New Law Fines Parents of Kid Bullies

STORY BY Jessica Elizabeth Pawlarczyk

Published: July 10, 2013

In an effort to curb childhood bullying, the Wisconsin town of Monona has enacted a new, controversial law that holds parents responsible for their kids’ bullying behavior. The law requires parents to pay up $114 if their child is found guilty of bullying; if a child is guilty more than once, the fine increases to $177.

Ryan Losby, a local police sergeant says that the law is meant for “the parents out there who either won’t do anything to try and stop their kids from bullying, or for those who encourage it.”

Nonetheless, the law applies to all parents, including the unfortunate type of parents that promote non-bullying, yet somehow raise kid bullies. In my opinion, a parent can only do so much after a child reaches a certain age; it doesn’t make sense to hold a 12-year-old’s parent for his or her poor conduct. Instead of targeting parents, the law should turn its attention to the real root of the problem: the bully.

In order to actually decrease bullying, the law needs to create punishment for the perpetrator of the crime. Ideally, the punishment would be a corrective and productive one, like mandating the child to attend counseling.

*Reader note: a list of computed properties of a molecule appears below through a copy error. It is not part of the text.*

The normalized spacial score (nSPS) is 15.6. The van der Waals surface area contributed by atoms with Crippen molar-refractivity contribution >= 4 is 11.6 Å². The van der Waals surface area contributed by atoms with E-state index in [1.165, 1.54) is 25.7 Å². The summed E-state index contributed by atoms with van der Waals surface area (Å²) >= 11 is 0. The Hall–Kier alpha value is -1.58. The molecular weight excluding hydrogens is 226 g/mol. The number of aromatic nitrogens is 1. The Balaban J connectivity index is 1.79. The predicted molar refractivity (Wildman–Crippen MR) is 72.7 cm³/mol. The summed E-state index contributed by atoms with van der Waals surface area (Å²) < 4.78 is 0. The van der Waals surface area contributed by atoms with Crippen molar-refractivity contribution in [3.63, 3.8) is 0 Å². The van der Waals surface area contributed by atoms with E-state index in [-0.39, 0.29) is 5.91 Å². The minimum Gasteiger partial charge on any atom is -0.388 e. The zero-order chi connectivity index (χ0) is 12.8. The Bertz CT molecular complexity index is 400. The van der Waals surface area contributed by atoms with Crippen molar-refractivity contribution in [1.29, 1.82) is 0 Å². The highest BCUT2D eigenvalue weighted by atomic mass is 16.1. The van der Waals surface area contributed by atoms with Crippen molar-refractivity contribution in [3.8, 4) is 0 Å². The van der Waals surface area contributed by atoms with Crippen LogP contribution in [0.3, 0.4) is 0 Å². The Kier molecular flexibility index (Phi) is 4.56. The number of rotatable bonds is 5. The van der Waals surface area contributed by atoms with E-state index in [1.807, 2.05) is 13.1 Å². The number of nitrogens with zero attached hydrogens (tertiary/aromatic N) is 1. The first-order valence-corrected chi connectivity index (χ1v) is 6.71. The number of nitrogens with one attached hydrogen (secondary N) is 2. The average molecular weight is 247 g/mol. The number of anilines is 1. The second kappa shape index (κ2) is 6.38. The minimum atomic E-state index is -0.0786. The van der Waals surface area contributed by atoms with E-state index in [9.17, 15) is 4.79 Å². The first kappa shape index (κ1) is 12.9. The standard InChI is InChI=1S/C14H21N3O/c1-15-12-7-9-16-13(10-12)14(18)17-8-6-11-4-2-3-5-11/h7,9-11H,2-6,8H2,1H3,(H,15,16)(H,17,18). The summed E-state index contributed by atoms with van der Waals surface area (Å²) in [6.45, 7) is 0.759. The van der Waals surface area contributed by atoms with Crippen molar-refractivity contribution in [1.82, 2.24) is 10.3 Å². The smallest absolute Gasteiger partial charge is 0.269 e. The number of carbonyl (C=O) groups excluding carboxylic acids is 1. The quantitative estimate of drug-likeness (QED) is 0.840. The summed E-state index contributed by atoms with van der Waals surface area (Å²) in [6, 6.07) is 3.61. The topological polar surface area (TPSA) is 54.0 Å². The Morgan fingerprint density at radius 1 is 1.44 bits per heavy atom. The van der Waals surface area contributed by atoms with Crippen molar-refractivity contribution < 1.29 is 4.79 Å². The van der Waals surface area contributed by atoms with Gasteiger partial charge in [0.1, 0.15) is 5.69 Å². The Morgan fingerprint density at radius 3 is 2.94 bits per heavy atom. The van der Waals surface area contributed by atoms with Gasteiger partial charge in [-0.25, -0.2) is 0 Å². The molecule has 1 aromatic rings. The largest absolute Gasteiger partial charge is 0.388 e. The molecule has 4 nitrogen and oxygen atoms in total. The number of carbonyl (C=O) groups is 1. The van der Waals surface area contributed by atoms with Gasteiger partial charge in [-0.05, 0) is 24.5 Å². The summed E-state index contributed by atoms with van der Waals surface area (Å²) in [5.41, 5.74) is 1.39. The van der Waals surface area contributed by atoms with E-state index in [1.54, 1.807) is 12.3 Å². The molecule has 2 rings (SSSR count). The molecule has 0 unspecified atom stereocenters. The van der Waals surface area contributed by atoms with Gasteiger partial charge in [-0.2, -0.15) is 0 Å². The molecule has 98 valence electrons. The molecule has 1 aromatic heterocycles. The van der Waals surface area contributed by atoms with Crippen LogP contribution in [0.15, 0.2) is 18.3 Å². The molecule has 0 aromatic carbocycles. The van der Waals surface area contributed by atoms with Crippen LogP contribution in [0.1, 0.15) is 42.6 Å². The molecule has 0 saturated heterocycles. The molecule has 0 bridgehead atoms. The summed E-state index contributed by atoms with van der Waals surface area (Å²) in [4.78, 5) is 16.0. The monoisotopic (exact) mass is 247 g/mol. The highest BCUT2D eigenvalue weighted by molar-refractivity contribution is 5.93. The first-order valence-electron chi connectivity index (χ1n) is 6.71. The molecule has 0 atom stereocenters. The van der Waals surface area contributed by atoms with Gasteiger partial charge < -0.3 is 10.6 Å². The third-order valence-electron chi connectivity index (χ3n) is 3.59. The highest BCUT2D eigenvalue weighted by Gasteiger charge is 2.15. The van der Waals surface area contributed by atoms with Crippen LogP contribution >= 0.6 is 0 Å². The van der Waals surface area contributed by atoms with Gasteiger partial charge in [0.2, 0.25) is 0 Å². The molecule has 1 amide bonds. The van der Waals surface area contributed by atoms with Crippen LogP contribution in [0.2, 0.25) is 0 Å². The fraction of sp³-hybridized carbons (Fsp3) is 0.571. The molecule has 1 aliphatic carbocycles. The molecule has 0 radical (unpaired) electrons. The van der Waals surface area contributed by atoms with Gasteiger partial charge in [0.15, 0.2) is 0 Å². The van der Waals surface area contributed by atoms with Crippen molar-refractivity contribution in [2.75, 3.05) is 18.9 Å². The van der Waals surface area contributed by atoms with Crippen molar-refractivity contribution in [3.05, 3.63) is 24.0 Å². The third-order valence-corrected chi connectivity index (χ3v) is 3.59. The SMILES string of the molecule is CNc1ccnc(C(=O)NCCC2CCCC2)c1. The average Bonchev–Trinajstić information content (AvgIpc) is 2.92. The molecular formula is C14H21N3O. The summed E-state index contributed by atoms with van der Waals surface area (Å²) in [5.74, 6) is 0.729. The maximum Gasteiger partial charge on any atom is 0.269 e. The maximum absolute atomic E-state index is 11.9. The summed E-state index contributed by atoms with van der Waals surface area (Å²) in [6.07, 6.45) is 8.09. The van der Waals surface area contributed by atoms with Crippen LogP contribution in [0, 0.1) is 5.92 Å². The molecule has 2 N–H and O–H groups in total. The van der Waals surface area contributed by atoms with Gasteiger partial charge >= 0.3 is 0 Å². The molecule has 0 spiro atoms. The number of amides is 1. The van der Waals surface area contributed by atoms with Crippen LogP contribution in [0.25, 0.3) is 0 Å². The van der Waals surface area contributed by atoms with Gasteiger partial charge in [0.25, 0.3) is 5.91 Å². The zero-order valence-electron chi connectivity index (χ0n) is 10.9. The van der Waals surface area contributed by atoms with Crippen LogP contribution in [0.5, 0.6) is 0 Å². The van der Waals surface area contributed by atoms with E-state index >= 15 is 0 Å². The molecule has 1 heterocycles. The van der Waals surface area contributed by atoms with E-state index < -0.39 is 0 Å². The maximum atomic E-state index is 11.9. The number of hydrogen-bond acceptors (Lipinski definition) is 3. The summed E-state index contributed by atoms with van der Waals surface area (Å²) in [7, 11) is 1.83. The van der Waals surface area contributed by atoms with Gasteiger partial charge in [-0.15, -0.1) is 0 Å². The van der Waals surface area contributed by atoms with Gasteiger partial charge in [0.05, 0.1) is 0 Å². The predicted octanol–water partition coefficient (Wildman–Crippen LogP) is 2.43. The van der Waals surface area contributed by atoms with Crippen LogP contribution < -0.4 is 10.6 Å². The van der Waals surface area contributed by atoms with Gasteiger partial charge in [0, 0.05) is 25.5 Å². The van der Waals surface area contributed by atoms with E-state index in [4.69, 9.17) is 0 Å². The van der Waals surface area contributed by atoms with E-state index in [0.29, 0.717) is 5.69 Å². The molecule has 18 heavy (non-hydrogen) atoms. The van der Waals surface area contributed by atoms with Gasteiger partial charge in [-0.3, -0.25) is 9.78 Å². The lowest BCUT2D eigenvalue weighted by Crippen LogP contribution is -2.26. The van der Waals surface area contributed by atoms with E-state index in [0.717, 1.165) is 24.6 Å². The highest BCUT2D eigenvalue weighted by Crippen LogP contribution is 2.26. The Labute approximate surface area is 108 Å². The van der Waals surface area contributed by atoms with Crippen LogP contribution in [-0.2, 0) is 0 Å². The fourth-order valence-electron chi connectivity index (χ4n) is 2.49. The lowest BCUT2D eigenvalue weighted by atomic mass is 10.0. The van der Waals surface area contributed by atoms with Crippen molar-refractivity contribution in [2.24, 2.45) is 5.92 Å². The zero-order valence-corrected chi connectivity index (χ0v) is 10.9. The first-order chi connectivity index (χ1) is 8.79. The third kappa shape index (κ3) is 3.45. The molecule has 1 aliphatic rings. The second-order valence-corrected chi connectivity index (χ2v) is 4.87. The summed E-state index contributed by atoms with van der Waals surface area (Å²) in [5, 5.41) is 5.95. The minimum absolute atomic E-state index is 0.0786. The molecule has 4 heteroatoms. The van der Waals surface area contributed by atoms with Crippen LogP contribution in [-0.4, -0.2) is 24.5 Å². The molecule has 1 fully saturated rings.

In theory, the law may actually backfire according to Ross Ellis, the CEO of STOMP Out Bullying.

Ellis points out that parents might be so upset about the fine that they “take it out on the kid who was bullying in the first case.”

And so the bully parent bullies the child, who in turn goes to school and imitates the parent’s behavior.

Another big problem associated with the law is the word “bullying” itself. A concrete definition of this word is impossible to construct, at least without hundreds of specific examples. As a result, the ultimate question becomes this: How “mean” or “rude” does a child have to be in order to be labeled a bully?

Although the law clearly has some kinks to work out, at least it is a step in the right direction. Firstly, it sends the message that bullying is intolerable. Secondly, it encourages parents to sit down with their child and have a serious conversation about bullying.

“I think it sends a message that is positive,” said anti-bully expert and author Joel Haber. “Whether it will work or not, we don’t know.”

Only time will tell.

 

Want to know more? Read more about Monona’s controversial new law here

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